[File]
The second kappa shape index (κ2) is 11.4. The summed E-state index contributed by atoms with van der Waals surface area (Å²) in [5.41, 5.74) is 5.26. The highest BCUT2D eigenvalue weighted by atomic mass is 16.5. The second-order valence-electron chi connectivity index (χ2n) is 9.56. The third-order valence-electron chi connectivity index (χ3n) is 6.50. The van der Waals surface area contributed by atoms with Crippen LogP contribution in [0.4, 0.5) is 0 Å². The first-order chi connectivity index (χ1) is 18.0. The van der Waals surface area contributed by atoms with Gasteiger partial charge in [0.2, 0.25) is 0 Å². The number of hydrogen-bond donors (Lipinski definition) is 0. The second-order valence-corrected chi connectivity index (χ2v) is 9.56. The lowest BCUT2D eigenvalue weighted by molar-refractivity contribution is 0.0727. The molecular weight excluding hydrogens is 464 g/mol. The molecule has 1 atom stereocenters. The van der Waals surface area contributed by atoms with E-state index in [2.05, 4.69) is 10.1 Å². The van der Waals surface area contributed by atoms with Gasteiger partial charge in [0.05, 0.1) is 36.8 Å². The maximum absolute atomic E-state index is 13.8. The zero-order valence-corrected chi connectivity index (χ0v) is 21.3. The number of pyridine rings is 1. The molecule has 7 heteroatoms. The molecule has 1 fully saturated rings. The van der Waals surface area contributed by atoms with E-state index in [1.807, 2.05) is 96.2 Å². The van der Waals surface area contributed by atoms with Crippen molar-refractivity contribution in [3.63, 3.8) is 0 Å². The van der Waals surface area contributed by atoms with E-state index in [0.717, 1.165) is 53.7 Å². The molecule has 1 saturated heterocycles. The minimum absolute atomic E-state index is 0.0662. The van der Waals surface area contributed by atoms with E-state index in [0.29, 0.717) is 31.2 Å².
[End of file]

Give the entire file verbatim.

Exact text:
The second kappa shape index (κ2) is 11.4. The summed E-state index contributed by atoms with van der Waals surface area (Å²) in [5.41, 5.74) is 5.26. The highest BCUT2D eigenvalue weighted by atomic mass is 16.5. The second-order valence-electron chi connectivity index (χ2n) is 9.56. The third-order valence-electron chi connectivity index (χ3n) is 6.50. The van der Waals surface area contributed by atoms with Crippen LogP contribution in [0.4, 0.5) is 0 Å². The first-order chi connectivity index (χ1) is 18.0. The van der Waals surface area contributed by atoms with Gasteiger partial charge in [0.2, 0.25) is 0 Å². The number of hydrogen-bond donors (Lipinski definition) is 0. The second-order valence-corrected chi connectivity index (χ2v) is 9.56. The lowest BCUT2D eigenvalue weighted by molar-refractivity contribution is 0.0727. The molecular weight excluding hydrogens is 464 g/mol. The molecule has 1 atom stereocenters. The van der Waals surface area contributed by atoms with E-state index in [2.05, 4.69) is 10.1 Å². The van der Waals surface area contributed by atoms with Gasteiger partial charge in [0.05, 0.1) is 36.8 Å². The maximum absolute atomic E-state index is 13.8. The zero-order valence-corrected chi connectivity index (χ0v) is 21.3. The number of pyridine rings is 1. The molecule has 7 heteroatoms. The molecule has 1 fully saturated rings. The van der Waals surface area contributed by atoms with E-state index in [1.807, 2.05) is 96.2 Å². The van der Waals surface area contributed by atoms with Crippen molar-refractivity contribution in [3.63, 3.8) is 0 Å². The van der Waals surface area contributed by atoms with E-state index in [0.717, 1.165) is 53.7 Å². The molecule has 1 saturated heterocycles. The minimum absolute atomic E-state index is 0.0662. The van der Waals surface area contributed by atoms with E-state index in [0.29, 0.717) is 31.2 Å².